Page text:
enjoy a very prominent position amongst QRP'ers. Deservedly so.
Any improvement you can make using a better antenna is exhibited
directions, receiving and
transmitting. Another aspect of antennas that
often interests QRP'ers is portability, since so many of us
backpack, or at least camp. I was fortunate a year or so ago, to
pick up a really great portable antenna made by
new in its aluminum foil MIL wrapping. This is a
made for easy erection and dismantling.
antenna consists of a very sturdy composite body with a built-in
balun, and a pair of phosphor-bronze wire reels: one on each end.
To put up the antenna, all you have to do is zero the dials
outermost on each reel, and then reel out wire until the dial
indicator-which is calibrated in MHz-displays your intended
frequency of operation. Fasten it down with the built-in knurled
knobs, and haul it up by the lanyard loop molded into the body.
There is a 637T-1 model that covers a slightly reduced 3-30MHz
I have my own opinions about QRP rigs-doesn't
everyone- and will
present some of those rigs,
and their photographs, as this page is developed.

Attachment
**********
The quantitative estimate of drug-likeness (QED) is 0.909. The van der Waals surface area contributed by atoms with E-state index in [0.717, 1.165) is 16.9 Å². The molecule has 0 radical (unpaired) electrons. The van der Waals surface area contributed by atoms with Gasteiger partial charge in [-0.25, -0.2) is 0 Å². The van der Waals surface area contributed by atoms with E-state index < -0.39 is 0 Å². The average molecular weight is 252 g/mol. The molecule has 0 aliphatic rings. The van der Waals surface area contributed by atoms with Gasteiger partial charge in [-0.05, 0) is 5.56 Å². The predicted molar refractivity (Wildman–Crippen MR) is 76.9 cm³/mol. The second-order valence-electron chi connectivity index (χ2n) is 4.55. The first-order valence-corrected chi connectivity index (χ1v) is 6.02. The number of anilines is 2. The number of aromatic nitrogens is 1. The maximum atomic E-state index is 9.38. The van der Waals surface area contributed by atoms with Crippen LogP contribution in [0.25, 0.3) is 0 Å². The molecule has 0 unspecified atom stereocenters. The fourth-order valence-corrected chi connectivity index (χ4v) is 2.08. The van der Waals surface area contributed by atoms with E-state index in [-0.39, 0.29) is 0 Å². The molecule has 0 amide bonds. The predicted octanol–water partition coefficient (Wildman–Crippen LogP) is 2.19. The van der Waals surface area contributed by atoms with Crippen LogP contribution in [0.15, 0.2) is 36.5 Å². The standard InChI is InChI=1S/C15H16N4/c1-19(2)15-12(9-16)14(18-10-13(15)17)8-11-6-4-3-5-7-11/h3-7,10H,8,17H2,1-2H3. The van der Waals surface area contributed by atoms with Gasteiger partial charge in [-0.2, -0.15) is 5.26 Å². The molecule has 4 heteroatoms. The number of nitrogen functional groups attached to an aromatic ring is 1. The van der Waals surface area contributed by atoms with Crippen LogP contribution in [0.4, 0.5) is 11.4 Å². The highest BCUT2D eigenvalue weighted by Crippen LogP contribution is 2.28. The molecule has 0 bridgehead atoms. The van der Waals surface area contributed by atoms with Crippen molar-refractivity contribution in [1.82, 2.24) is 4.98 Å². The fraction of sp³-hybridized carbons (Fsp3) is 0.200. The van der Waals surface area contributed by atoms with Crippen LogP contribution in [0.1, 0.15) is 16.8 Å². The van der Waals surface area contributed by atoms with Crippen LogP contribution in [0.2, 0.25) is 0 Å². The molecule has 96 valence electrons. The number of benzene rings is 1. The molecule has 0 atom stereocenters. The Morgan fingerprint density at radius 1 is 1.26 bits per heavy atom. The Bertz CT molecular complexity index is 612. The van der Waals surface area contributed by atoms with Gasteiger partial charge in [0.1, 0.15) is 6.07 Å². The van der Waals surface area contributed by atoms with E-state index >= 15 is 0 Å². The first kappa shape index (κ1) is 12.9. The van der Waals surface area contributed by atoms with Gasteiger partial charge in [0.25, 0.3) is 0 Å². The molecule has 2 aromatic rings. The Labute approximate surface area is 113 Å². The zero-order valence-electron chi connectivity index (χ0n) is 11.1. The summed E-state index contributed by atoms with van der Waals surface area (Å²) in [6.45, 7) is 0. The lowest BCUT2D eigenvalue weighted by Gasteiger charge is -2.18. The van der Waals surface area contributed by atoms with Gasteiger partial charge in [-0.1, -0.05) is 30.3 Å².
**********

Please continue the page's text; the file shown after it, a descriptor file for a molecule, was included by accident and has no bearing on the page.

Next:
Obviously I like my
Elecraft K2 and my
Small Wonder Labs DSW-40-not to
mention my Ten Tec Argonaut II!
But I intend to present many others
I like that I feel deserve mention.
This small unit is one of the handiest
instruments I own. It will fully identify just about any
discrete semiconductor you could find. It tells you the type,
the 'polarity' (PNP
/ NPN /
N ch etc.) the pin IDs,
the gain (for BJTs
[Bipolar Junction Transistors])
and what voltage-at what current-it took to turn on the
The only negatives I can find
are that it does not define zeners, and cannot tell you a DUT's
maximum/breakdown voltage. Still... for QRP-types, that's rarely a
All in all, it's a VERY INFORMATIVE little
unit in the $65 price class.